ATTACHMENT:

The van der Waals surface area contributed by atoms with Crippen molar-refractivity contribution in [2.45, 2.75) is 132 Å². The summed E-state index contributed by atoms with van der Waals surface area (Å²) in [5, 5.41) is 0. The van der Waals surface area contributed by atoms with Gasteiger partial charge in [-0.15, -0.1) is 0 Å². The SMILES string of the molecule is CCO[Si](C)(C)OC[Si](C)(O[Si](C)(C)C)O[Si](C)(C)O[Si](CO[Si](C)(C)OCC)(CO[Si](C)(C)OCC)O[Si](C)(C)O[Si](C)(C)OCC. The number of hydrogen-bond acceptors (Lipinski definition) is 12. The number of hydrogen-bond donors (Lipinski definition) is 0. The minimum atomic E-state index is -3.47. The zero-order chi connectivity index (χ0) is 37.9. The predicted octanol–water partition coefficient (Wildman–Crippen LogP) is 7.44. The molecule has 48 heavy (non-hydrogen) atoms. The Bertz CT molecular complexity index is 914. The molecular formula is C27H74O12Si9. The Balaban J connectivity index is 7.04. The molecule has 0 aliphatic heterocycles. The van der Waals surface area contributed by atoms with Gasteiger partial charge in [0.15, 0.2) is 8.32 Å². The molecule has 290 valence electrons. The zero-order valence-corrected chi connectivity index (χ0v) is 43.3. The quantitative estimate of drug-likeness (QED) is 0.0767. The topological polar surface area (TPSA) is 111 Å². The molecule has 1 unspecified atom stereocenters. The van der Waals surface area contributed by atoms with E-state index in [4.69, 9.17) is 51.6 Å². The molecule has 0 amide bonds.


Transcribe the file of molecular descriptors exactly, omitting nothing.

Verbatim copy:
The van der Waals surface area contributed by atoms with Crippen molar-refractivity contribution in [2.45, 2.75) is 132 Å². The summed E-state index contributed by atoms with van der Waals surface area (Å²) in [5, 5.41) is 0. The van der Waals surface area contributed by atoms with Gasteiger partial charge in [-0.15, -0.1) is 0 Å². The SMILES string of the molecule is CCO[Si](C)(C)OC[Si](C)(O[Si](C)(C)C)O[Si](C)(C)O[Si](CO[Si](C)(C)OCC)(CO[Si](C)(C)OCC)O[Si](C)(C)O[Si](C)(C)OCC. The number of hydrogen-bond acceptors (Lipinski definition) is 12. The number of hydrogen-bond donors (Lipinski definition) is 0. The minimum atomic E-state index is -3.47. The zero-order chi connectivity index (χ0) is 37.9. The predicted octanol–water partition coefficient (Wildman–Crippen LogP) is 7.44. The molecule has 48 heavy (non-hydrogen) atoms. The Bertz CT molecular complexity index is 914. The molecular formula is C27H74O12Si9. The Balaban J connectivity index is 7.04. The molecule has 0 aliphatic heterocycles. The van der Waals surface area contributed by atoms with Gasteiger partial charge in [0.15, 0.2) is 8.32 Å². The molecule has 290 valence electrons. The zero-order valence-corrected chi connectivity index (χ0v) is 43.3. The quantitative estimate of drug-likeness (QED) is 0.0767. The topological polar surface area (TPSA) is 111 Å². The molecule has 1 unspecified atom stereocenters. The van der Waals surface area contributed by atoms with E-state index in [4.69, 9.17) is 51.6 Å². The molecule has 0 amide bonds.